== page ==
2025 Hillcrest Drive Anderson, Indiana 46012
Hardy gas engine and tractor enthusiasts from eleven different states challenged the cloudy skies to come to the fifth annual Antique Gas Engine and Tractor Show, held on the grounds of Local 662, in Anderson Indiana, on June 2-4. There were more than 70 towns from Indiana represented, and membership from 58 different local unions in attendance.
After a long week of work, families of all ages enjoyed visiting with old friends and making new acquaintances. While participants shared their prized collections, whether it was the 9 HP Lambert gas engine that was made in Anderson in 1912, the Anderson Museum provided by Barbara and Dan Davis, restored antique tractors, or a toy tractor collection, a good time was enjoyed by all.
Whistles, shirts, knives, antiques, and even 'Ralph The Lizard' were among the various items that could be purchased at the flea market held on the back parking lot.
In the auditorium, craft dealers displayed their talents, offering a wide variety of beautiful and unique items. An atmosphere of nostalgia was created as Dell Huhn and Linda Shaffer spun wool, and Carolyn Titus quilted on the beautiful 'State of Indiana' quilt.
Music to please the ears of any toe-tapping listener was supplied by the White River Folk and Bluegrass Club, the Five Grand Band, and Dyer's Calliope.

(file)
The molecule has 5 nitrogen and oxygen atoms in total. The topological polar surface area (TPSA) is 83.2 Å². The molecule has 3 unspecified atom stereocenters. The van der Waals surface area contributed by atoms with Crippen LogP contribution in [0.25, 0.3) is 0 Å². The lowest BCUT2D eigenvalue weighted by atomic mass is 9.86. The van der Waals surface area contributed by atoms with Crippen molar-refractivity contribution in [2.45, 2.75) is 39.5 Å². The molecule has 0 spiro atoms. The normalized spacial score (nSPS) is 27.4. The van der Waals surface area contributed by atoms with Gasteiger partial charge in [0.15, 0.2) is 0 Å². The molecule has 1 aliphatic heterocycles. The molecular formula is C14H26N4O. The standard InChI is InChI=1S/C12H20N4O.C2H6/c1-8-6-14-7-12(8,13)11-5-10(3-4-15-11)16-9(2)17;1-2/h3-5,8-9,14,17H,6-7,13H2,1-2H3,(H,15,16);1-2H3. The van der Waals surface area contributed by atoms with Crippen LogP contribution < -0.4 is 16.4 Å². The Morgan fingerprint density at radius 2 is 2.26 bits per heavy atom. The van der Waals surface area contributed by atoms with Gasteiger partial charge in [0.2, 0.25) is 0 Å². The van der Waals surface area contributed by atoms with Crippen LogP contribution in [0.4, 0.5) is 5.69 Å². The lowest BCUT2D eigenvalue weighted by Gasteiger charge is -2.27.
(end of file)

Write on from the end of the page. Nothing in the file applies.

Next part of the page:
Different types of food were enjoyed. Sandwiches, a fish fry, and of course the delicious smell of barbecued pork chops and chicken being cooked out on an open pit had people in line practically all day long.
The first steam engine to be in operation at our show was exhibited by Russell Merrell, Local 662 retired member. One of the few Indiana tractors that was made in Anderson was shown by Joe McClain. This is a real museum piece!
Ethol Andrew, Al Gardner, and Bob Rhea organized different activities for the tractor exhibitors to compete in. Everyone enjoyed demonstrating their skills.
Dick Slinger created a lot of excitement when he pulled in on his beautiful maroon-colored motorcycle, pulling his gas engine on a trailer, all the way from Cookeville, Tennessee. Also, Jack Miller had all the children, as well as the adults, captivated by his old antique bicycles, and his expertise in riding them.
Early Sunday morning ninety hungry engine and tractor exhibitors enjoyed the complimentary breakfast provided and served by the U. A. W. to show appreciation to the collectors for sharing their valued restored pieces.
'Third time is the charm,' laughed Walt Ritenburg, of U. A. W. Local 699, from Oakley, Michigan, after winning the traveler's trophy for bringing his 1939 Avery Tractor, 266 miles to participate. Richard Smith, a farmer from Piedmont, Missouri, received the traveler's trophy for bringing a trailer full of gas engines 475 miles.
This show is a museum in action! Thanks to everyone for attending!